WASHINGTON (Reuters) – U.S. producer price inflation slowed in December as the cost of goods fell amid signs that stretched supply chains were starting to ease, hopeful signs that inflation has probably peaked.
The producer price index for final demand increased 0.2% last month after surging 1.0% in November. Wholesale services prices rose 0.5%, accounting for the increase in the PPI. That followed a 0.9% jump in November.
Goods prices fell 0.4% after advancing 1.1% in the prior month. They were held down by decreases in wholesale food and energy prices. Excluding food and energy, goods prices rose
0.5% after increasing 0.8% in November.
In the 12 months through December, the PPI increased 9.7% after accelerating 9.8% in November.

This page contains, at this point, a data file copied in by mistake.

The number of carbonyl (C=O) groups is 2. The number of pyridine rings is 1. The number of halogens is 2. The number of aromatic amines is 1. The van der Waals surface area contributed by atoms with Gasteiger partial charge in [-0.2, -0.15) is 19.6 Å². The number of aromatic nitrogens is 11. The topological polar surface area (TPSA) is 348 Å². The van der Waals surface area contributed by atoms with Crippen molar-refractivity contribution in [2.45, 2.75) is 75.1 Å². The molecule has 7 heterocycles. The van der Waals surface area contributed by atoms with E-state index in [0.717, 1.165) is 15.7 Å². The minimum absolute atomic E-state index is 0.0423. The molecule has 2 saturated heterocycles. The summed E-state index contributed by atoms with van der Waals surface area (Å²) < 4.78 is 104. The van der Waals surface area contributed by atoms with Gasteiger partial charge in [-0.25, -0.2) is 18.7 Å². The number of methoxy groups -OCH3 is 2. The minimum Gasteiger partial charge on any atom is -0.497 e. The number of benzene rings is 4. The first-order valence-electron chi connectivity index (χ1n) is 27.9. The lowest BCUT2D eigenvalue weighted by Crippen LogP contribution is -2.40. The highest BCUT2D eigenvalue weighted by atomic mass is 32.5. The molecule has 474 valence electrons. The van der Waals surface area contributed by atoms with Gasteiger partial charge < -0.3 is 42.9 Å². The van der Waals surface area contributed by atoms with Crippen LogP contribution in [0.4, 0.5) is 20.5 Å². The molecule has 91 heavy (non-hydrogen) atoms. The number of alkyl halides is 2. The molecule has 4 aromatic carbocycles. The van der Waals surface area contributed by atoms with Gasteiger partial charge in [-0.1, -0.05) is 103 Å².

The government revised PPI data from last August through November because of the late submission of data as well as to account for corrections by respondents.
Economists polled by Reuters had forecast the PPI gaining 0.4% on a monthly basis and surging 9.8% year-on-year.
The Fed has a 2% inflation target. Inflation is surging as COVID-19 and the recovery from the pandemic have caused bottlenecks in the supply chain. Consumer prices jumped 7% year-on-year in December, the largest gain since June 1982, the government said on Wednesday.
But there is cautious optimism that price pressures are close to peaking. An Institute for Supply Management survey last week showed manufacturers reporting improved supplier deliveries in December.
Excluding the volatile food, energy and trade services components, producer prices rose 0.4% in December. The so-called core PPI vaulted 0.8% in November. In the 12 months through December, the core PPI rose 6.9%, matching November’s increase.
(Reporting by Lucia Mutikani; Editing by Chizu Nomiyama)